What all of these beliefs have in common is an immense chauvinism that disdains non-compliance and refuses to recognize particularity and divergent historical circumstances. In our pathological conception of Progress, we imagine all societies within a linear, convergent progression that moves always forward. We see them as taking part in a universal and shared march—albeit at different stages of “development”—toward some perfect, ultimate state. This delusion gives leaders in more powerful countries, notably in the West, the impression that they represent the inevitable future form of civilization and thus possess the right to pontificate on how other nations or civilizations should conduct themselves.
But by acting in this manner, the prophets of linear progress neglect all the situational factors that cause disruptions or divergence and that may be as relevant and important in history as an emphasis on continuities or convergence. This possibility is reflected not only in material differences in natural resources, geography, ecology, and unique histories of disparate lands but also in how different cultures, moral systems, and political regimes might adapt to a competitive world shaped by the juggernaut of modernity. For example, pursuing socio-economic development for the first time in the 21st Century possibly leads a developing country to form a different relationship with modernity than a society, such as Japan, that has begun or completed that process already in the 19th or 20th Century.
Even technology, the one social phenomenon that seems to grow ever onward and upward, creates new challenges as it solves older ones. Anthropogenic climate change seems the most obvious example, but it is hardly the exception. Technology’s dependence on modern logistics and supply chain networks means it too can decline as the society and infrastructure on which it depends begin to falter. The ancient Mediterranean saw multiple societies shatter or become weakened by the chaos of the Bronze Age collapse. Many in early medieval western Europe marveled at the massive Roman aqueducts, overawed by the majesty of an era whose glory and ingenuity seemed to them alien and lost forever.
The presentist bias of today’s trendy intelligentsia seems to preclude many from understanding that what all these divergent and often non-linear developments show is that there is no “forward march” or “right side” to history. While there may be a reasonable course to adopt in a particular place and time, no such universal direction exists for everyone at all times. To believe in such a (historical) universalism ironically betrays one’s more parochial disposition than his cosmopolitan aspirations.
The exhortation to defend the “free world” from the allegedly-unified specter of “authoritarianism” recalls the false Manichaean constructs of the past.
Such views are the very hallmark of the imperial British and contemporary American sense of self-importance, but they are not widely shared by most other cultures. Today’s commonplace exhortation to defend the “free world” from the allegedly-unified specter of “authoritarianism” recalls past false Manichaean constructs like “civilization against barbarism” or “the true faith against the heathens”. The way to a more sober and reflective approach to historical events is to try and see the bigger picture—which rejects the certainty and comfort of grand teleology as well as its tendency to millenarianism.
Recognizing that observations like these posed very serious problems for the statesmen of his day, Ibn Khaldun began to seek a model of statecraft that could retain the will, dynamism, and creative virtues typical of barbarians, while harnessing the benefits of social order as encapsulated by civilization’s technological and scholarly achievements. Ibn Khaldun believed he had found such a lifeful synthesis in the Mamluk Sultanate that ruled over Egypt and the Levant. This state was dominated by Turkic, Albanian, and Circassian warrior-slaves purchased in distant lands in childhood and imported to Egypt. They had the temperament and upbringing of nomadic warriors but had also acquired the education and training of civilized professionals.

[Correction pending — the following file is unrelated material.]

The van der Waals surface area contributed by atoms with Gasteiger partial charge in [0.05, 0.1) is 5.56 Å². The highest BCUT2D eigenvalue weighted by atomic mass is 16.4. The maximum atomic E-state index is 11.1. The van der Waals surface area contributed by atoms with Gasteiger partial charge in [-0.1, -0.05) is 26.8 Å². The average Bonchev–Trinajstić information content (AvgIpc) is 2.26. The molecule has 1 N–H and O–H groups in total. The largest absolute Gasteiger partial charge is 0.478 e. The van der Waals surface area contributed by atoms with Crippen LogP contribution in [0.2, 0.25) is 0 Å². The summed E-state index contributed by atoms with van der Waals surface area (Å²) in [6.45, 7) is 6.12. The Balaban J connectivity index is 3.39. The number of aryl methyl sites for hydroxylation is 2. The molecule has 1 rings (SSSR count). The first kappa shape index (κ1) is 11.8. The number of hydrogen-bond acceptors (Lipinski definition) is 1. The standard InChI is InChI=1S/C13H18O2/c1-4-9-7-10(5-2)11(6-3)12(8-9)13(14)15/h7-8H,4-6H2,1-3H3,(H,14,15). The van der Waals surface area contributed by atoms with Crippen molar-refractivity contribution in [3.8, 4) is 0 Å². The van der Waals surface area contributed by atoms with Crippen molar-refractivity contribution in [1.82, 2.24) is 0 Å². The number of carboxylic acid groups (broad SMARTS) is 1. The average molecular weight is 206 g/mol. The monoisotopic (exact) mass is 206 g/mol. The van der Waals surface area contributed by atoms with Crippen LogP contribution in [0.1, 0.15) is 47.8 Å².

The Mamluk state displayed strength. In the 13th century, it was the only kingdom in western Eurasia to successfully repel the Mongol invasion on the battlefield. It was to this country that Ibn Khaldun would go later in life, undoubtedly for professional opportunity but also perhaps to observe successful statecraft firsthand. He would end up in Damascus during its besiegement by the invading Emir Timur (known in the west as Tamerlane) in 1401.
Waiting in siege, the Turkic steppe-conqueror learned of Ibn Khaldun’s reputation and summoned him to his camp. Two different people with very different lives and temperaments thus engaged in many cordial meetings filled with discussions over history and politics. The scholar who dedicated his life to studying nomadic warriors and their unique traits and the nomadic warrior who patronized scholarship were on different sides of the war, yet they exchanged ideas and parted as friendly acquaintances. That war ended soon after with a Timurid victory, but the Mamluk state would still survive for over a century.
Which one of these men represented “the right side of history” in their encounter? Neither of them did if one is thinking as a typical universalist or moral absolutist. Both of them, perhaps, if one has the nuanced sense of historicity that is necessary to grasp the multi-faceted nature and complexity of the real world. Ibn Khaldun knew this and habitually refrained from developing grand narratives and ideologies out of the contingencies of life, the various historical events, and his own phenomenological experience.
We must ask ourselves why so many of our contemporaries do not.